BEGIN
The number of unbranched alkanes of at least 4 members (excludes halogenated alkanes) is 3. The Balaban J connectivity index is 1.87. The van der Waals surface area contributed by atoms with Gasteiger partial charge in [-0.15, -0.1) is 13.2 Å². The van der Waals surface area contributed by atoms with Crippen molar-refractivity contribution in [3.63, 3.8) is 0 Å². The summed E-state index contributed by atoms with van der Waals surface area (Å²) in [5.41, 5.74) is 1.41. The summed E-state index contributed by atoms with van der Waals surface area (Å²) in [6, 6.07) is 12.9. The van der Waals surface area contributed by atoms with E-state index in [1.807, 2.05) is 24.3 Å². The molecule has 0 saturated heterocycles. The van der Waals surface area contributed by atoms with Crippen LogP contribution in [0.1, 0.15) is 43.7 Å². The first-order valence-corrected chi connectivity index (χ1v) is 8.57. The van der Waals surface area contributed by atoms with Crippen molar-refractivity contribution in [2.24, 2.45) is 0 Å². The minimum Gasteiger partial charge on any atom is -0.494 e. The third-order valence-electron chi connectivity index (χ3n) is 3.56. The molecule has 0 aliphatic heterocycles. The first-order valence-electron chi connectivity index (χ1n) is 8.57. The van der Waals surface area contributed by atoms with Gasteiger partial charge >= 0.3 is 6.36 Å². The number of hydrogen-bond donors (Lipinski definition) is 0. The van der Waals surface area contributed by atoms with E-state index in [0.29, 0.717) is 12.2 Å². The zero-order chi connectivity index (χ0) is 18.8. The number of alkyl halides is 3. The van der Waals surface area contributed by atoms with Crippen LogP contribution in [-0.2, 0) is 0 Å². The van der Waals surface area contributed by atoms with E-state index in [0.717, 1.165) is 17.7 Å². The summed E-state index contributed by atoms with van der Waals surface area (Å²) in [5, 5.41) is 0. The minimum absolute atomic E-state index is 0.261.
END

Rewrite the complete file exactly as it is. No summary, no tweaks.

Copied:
The number of unbranched alkanes of at least 4 members (excludes halogenated alkanes) is 3. The Balaban J connectivity index is 1.87. The van der Waals surface area contributed by atoms with Gasteiger partial charge in [-0.15, -0.1) is 13.2 Å². The van der Waals surface area contributed by atoms with Crippen molar-refractivity contribution in [3.63, 3.8) is 0 Å². The summed E-state index contributed by atoms with van der Waals surface area (Å²) in [5.41, 5.74) is 1.41. The summed E-state index contributed by atoms with van der Waals surface area (Å²) in [6, 6.07) is 12.9. The van der Waals surface area contributed by atoms with E-state index in [1.807, 2.05) is 24.3 Å². The molecule has 0 saturated heterocycles. The van der Waals surface area contributed by atoms with Crippen LogP contribution in [0.1, 0.15) is 43.7 Å². The first-order valence-corrected chi connectivity index (χ1v) is 8.57. The van der Waals surface area contributed by atoms with Crippen molar-refractivity contribution in [2.24, 2.45) is 0 Å². The minimum Gasteiger partial charge on any atom is -0.494 e. The third-order valence-electron chi connectivity index (χ3n) is 3.56. The molecule has 0 aliphatic heterocycles. The first-order valence-electron chi connectivity index (χ1n) is 8.57. The van der Waals surface area contributed by atoms with Gasteiger partial charge >= 0.3 is 6.36 Å². The number of hydrogen-bond donors (Lipinski definition) is 0. The van der Waals surface area contributed by atoms with E-state index in [0.29, 0.717) is 12.2 Å². The zero-order chi connectivity index (χ0) is 18.8. The number of alkyl halides is 3. The van der Waals surface area contributed by atoms with Crippen LogP contribution in [-0.2, 0) is 0 Å². The van der Waals surface area contributed by atoms with E-state index in [0.717, 1.165) is 17.7 Å². The summed E-state index contributed by atoms with van der Waals surface area (Å²) in [5, 5.41) is 0. The minimum absolute atomic E-state index is 0.261.